The Progressive Roots Of Fascism

Michael de Sapio, Intellectual Takeout

Adolf Hitler and Benito Mussolini have become, for many of us today, mere Hollywood villains—generic personifications of evil or (in Mussolini's case) buffoonish authoritarianism.  Yet their ideologies were rooted in specific philosophical ideas—ideas which had many respectable adherents in their day.

One person who understands this is Jonah Goldberg, author of the 2007 book Liberal Fascism: The Secret History of the American Left from Mussolini to the Politics of Meaning.  Ten years on, the book still holds up.  Goldberg argues, provocatively, that fascism shared roots in common with what we call modern liberalism or progressivism.  People often argue over whether Hitler and Mussolini were “right wing” or “left wing.” More to the point is that both men's ideologies had roots in the Progressive movement of the turn of the 20th century.

The Progressive movement was closely tied to the philosophy of Pragmatism: the belief that thought is a tool for action and change.  In contrast to the ancient and medieval philosophers, for whom philosophy was the contemplation of reality, the Progressives were animated by the desire to mold reality and to harness knowledge for social betterment.  Many in the vanguard of progressive thought initially were enamored of Mussolini and even Hitler, considering their dictatorships a useful “social experiment.”

H.G. Wells, the popular science fiction writer, was one.  In a number of speeches and books he praised the militaristic social mobilization in the new fascist regimes: an entire society moving as a single unit under the rule of a Nietzschean superman.  Complete state control of all aspects of life was seen as highly pragmatic and scientific by many.  Nationalism and militarism—elements commonly associated with the Right—were actually key components of the Progressive Era, flourishing in particular under President Woodrow Wilson, as Goldberg documents.

Popular wisdom holds that Fascism and Communism were diametrical opposites.  Actually, the two ideologies were (and are) so similar that they had to define themselves in opposition to each other in order to survive. 

Read full article

You May Also Like:

Trump, Tariffs And The Protectionist Temptation Phil Gramm and Mike Solon, The Wall Street Journal

Trump Approves $1.3 Trillion Budget, Averts Govt Shutdown Jason Devaney, Newsmax

John Bolton Is The National Security Advisor Trump Has Been Waiting For Paul Bonicelli, The Federalist

Facebook Flap -- Don't Overreact With Regulation That Will Destroy Social Media Innovation John Fund, Fox News

Is California Governor Jerry Brown Mentally Ill? Lloyd Marcus, American Thinker

Utah Just Legalized “Free-Range” Parenting [Watch] Elise Solé, Yahoo News

Obama Harvested Data From Facebook And Bragged About It. Why Are We Only Freaking Out About This Now? Declan McCullagh, Reason

Roseanne Defends Supporting Trump To Jimmy Kimmel: 'You All Went So F***ing Far Out’ [Watch] Tre Goins-Phillips, Independent Journal Review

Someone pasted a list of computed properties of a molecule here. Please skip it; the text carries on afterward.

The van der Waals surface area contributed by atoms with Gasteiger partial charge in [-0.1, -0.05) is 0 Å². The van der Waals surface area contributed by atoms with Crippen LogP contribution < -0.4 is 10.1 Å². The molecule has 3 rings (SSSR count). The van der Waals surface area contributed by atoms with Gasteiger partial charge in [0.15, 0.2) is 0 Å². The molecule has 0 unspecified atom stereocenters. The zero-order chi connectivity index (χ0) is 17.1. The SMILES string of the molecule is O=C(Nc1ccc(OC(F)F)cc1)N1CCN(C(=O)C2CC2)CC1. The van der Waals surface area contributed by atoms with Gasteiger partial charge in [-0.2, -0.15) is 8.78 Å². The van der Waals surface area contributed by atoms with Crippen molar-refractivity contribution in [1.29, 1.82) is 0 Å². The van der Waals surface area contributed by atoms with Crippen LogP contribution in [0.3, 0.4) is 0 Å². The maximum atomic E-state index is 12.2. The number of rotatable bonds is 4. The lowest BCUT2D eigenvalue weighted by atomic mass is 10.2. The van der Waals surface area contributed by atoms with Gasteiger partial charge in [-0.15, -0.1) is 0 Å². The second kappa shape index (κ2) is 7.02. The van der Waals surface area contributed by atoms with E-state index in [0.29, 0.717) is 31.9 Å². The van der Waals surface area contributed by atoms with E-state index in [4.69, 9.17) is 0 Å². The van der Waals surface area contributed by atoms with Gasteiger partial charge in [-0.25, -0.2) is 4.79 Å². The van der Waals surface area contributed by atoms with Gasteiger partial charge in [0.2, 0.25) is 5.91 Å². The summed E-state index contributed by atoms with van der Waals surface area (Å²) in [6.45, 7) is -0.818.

Gun Control Activist David Hogg Draws The Line At Backpack Control John Sexton, Hot Air

Citibank Explains Their Plan To Curtail Second Amendment Rights Kemberlee Kaye, Legal Insurrection

Not A Joke: Congress Is About To Give Itself A Bonus Benjamin Arie, Conservative Tribune

Steven Pinker On Enlightenment, Our Complex Democracy, And Hope For Humanity [Watch] Rubin Report

Obama-Era Regulations Are Ruining Our Merit-Based Immigration System. Here's How To Fix It Ron Paul, Fox News

Even Protectionists Agree That Tariffs Will Make Us Poorer Colin Grabow, Foundation for Economic Education

National Debt, A War between Current And Future Generations? James R. Rogers, Library of Law and Liberty

For More go to the Home Page >>>

Join Our Email List



FreeMarket Central

Some titles recent, all recommended -

Special Video Feature

FreeMarket Central

Voices From The 2017 International Students For Liberty Conference


In Search Of History

The Reagan Tax Cuts Worked

Thanks to "bracket creep," the inflation of the 1970s pushed millions of taxpayers into higher tax brackets even though their inflation-adjusted incomes were not rising. To help offset this tax increase and also to improve incentives to work, save, and invest, President Reagan proposed sweeping tax rate reductions during the 1980s. What happened? Total tax revenues climbed by 99.4 percent during the 1980s, and the results are even more impressive when looking at what happened to personal income tax revenues. Once the economy received an unambiguous tax cut in January 1983, income tax revenues climbed dramatically, increasing by more than 54 percent by 1989 (28 percent after adjusting for inflation).


-- Daniel J. Mitchell,

Shadow Stats Snapshot

FreeMarket Central

ShadowStats alternate economic indicators are based on the methodology of noted economist John Williams, specialist in government economic reporting.

  • Unemployment:
    FreeMarket Central BLS: 4.14%
    FreeMarket Central Shadow Stats: 21.8%
  • Inflation:
    FreeMarket Central February Year-to-Year: 1.8% (CPI-U*)
    FreeMarket Central Shadow Stats: 9.9%

*[cpi-u is the Bureau of Labor Statistics inflation rate for all urban consumers]